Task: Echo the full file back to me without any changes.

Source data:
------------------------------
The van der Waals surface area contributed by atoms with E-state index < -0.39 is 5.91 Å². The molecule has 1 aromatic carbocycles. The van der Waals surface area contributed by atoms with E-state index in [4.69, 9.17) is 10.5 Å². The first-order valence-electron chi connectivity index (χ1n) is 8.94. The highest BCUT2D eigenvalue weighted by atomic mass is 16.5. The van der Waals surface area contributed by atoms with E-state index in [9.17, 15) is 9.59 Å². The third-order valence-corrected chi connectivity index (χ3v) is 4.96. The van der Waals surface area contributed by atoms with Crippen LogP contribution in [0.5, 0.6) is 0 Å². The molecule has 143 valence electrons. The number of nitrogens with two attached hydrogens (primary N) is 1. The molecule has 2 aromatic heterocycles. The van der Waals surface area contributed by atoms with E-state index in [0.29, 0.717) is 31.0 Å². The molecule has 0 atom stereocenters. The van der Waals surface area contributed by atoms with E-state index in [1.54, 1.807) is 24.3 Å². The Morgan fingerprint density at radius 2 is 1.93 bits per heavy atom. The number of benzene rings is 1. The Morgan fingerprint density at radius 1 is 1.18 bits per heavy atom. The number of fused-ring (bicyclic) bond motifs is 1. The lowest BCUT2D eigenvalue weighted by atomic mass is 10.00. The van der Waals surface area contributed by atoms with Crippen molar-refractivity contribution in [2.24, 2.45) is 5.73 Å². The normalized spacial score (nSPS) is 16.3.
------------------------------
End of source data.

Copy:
The van der Waals surface area contributed by atoms with E-state index < -0.39 is 5.91 Å². The molecule has 1 aromatic carbocycles. The van der Waals surface area contributed by atoms with E-state index in [4.69, 9.17) is 10.5 Å². The first-order valence-electron chi connectivity index (χ1n) is 8.94. The highest BCUT2D eigenvalue weighted by atomic mass is 16.5. The van der Waals surface area contributed by atoms with E-state index in [9.17, 15) is 9.59 Å². The third-order valence-corrected chi connectivity index (χ3v) is 4.96. The van der Waals surface area contributed by atoms with Crippen LogP contribution in [0.5, 0.6) is 0 Å². The molecule has 143 valence electrons. The number of nitrogens with two attached hydrogens (primary N) is 1. The molecule has 2 aromatic heterocycles. The van der Waals surface area contributed by atoms with E-state index in [0.29, 0.717) is 31.0 Å². The molecule has 0 atom stereocenters. The van der Waals surface area contributed by atoms with E-state index in [1.54, 1.807) is 24.3 Å². The Morgan fingerprint density at radius 2 is 1.93 bits per heavy atom. The number of benzene rings is 1. The Morgan fingerprint density at radius 1 is 1.18 bits per heavy atom. The number of fused-ring (bicyclic) bond motifs is 1. The lowest BCUT2D eigenvalue weighted by atomic mass is 10.00. The van der Waals surface area contributed by atoms with Crippen molar-refractivity contribution in [2.24, 2.45) is 5.73 Å². The normalized spacial score (nSPS) is 16.3.